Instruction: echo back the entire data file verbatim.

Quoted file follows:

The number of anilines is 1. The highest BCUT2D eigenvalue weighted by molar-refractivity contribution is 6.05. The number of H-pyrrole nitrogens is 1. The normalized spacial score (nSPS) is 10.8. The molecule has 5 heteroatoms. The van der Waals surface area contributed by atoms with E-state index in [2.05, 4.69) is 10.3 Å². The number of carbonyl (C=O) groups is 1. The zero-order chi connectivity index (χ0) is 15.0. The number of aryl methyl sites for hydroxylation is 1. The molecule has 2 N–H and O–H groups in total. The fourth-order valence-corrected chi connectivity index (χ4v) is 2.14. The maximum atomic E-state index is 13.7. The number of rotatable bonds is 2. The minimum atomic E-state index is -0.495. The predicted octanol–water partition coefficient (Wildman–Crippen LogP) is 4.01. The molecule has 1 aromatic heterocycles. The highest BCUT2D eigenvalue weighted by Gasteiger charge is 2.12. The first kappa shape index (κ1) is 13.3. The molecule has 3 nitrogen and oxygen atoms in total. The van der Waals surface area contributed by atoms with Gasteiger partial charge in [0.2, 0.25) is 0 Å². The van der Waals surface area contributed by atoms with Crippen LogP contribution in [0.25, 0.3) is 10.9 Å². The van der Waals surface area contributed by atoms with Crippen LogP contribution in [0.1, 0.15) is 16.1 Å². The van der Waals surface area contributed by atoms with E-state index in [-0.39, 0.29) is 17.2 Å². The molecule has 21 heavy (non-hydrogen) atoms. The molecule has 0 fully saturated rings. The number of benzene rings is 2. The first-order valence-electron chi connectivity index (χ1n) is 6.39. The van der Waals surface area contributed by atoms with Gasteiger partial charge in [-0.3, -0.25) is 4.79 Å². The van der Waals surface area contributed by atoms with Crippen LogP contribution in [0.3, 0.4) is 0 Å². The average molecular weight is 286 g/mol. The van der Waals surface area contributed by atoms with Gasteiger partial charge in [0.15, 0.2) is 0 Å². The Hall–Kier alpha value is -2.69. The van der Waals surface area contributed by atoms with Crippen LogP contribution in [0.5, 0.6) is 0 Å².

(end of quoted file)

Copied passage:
The number of anilines is 1. The highest BCUT2D eigenvalue weighted by molar-refractivity contribution is 6.05. The number of H-pyrrole nitrogens is 1. The normalized spacial score (nSPS) is 10.8. The molecule has 5 heteroatoms. The van der Waals surface area contributed by atoms with E-state index in [2.05, 4.69) is 10.3 Å². The number of carbonyl (C=O) groups is 1. The zero-order chi connectivity index (χ0) is 15.0. The number of aryl methyl sites for hydroxylation is 1. The molecule has 2 N–H and O–H groups in total. The fourth-order valence-corrected chi connectivity index (χ4v) is 2.14. The maximum atomic E-state index is 13.7. The number of rotatable bonds is 2. The minimum atomic E-state index is -0.495. The predicted octanol–water partition coefficient (Wildman–Crippen LogP) is 4.01. The molecule has 1 aromatic heterocycles. The highest BCUT2D eigenvalue weighted by Gasteiger charge is 2.12. The first kappa shape index (κ1) is 13.3. The molecule has 3 nitrogen and oxygen atoms in total. The van der Waals surface area contributed by atoms with Gasteiger partial charge in [0.2, 0.25) is 0 Å². The van der Waals surface area contributed by atoms with Crippen LogP contribution in [0.25, 0.3) is 10.9 Å². The van der Waals surface area contributed by atoms with Crippen LogP contribution in [0.1, 0.15) is 16.1 Å². The van der Waals surface area contributed by atoms with E-state index in [-0.39, 0.29) is 17.2 Å². The molecule has 21 heavy (non-hydrogen) atoms. The molecule has 0 fully saturated rings. The number of benzene rings is 2. The first-order valence-electron chi connectivity index (χ1n) is 6.39. The van der Waals surface area contributed by atoms with Gasteiger partial charge in [-0.3, -0.25) is 4.79 Å². The van der Waals surface area contributed by atoms with Crippen LogP contribution in [0.3, 0.4) is 0 Å². The average molecular weight is 286 g/mol. The van der Waals surface area contributed by atoms with Gasteiger partial charge in [0.15, 0.2) is 0 Å². The Hall–Kier alpha value is -2.69. The van der Waals surface area contributed by atoms with Crippen LogP contribution in [0.5, 0.6) is 0 Å².